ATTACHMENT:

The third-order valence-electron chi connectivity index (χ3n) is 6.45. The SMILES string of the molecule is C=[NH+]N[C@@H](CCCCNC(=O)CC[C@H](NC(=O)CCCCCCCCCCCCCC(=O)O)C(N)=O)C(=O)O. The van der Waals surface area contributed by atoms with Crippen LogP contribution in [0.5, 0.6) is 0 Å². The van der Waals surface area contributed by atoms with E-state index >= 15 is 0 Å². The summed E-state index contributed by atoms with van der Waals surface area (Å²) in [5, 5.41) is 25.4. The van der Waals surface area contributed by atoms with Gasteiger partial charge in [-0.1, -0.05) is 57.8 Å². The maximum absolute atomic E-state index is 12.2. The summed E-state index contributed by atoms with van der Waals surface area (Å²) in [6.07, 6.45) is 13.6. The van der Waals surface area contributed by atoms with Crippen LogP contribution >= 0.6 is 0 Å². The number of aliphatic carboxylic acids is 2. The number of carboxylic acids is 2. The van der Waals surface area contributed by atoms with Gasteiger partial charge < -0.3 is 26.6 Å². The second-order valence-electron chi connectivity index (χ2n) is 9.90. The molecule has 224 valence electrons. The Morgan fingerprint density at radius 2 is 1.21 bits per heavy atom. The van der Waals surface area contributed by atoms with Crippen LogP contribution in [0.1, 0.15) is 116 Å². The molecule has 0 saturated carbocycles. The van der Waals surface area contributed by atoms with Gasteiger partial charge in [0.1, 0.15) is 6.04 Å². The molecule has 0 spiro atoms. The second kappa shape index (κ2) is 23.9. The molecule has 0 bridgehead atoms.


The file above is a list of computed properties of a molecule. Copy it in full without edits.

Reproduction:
The third-order valence-electron chi connectivity index (χ3n) is 6.45. The SMILES string of the molecule is C=[NH+]N[C@@H](CCCCNC(=O)CC[C@H](NC(=O)CCCCCCCCCCCCCC(=O)O)C(N)=O)C(=O)O. The van der Waals surface area contributed by atoms with Crippen LogP contribution in [0.5, 0.6) is 0 Å². The van der Waals surface area contributed by atoms with E-state index >= 15 is 0 Å². The summed E-state index contributed by atoms with van der Waals surface area (Å²) in [5, 5.41) is 25.4. The van der Waals surface area contributed by atoms with Gasteiger partial charge in [-0.1, -0.05) is 57.8 Å². The maximum absolute atomic E-state index is 12.2. The summed E-state index contributed by atoms with van der Waals surface area (Å²) in [6.07, 6.45) is 13.6. The van der Waals surface area contributed by atoms with Crippen LogP contribution >= 0.6 is 0 Å². The number of aliphatic carboxylic acids is 2. The number of carboxylic acids is 2. The van der Waals surface area contributed by atoms with Gasteiger partial charge < -0.3 is 26.6 Å². The second-order valence-electron chi connectivity index (χ2n) is 9.90. The molecule has 224 valence electrons. The Morgan fingerprint density at radius 2 is 1.21 bits per heavy atom. The van der Waals surface area contributed by atoms with Crippen LogP contribution in [0.1, 0.15) is 116 Å². The molecule has 0 saturated carbocycles. The van der Waals surface area contributed by atoms with Gasteiger partial charge in [0.1, 0.15) is 6.04 Å². The molecule has 0 spiro atoms. The second kappa shape index (κ2) is 23.9. The molecule has 0 bridgehead atoms.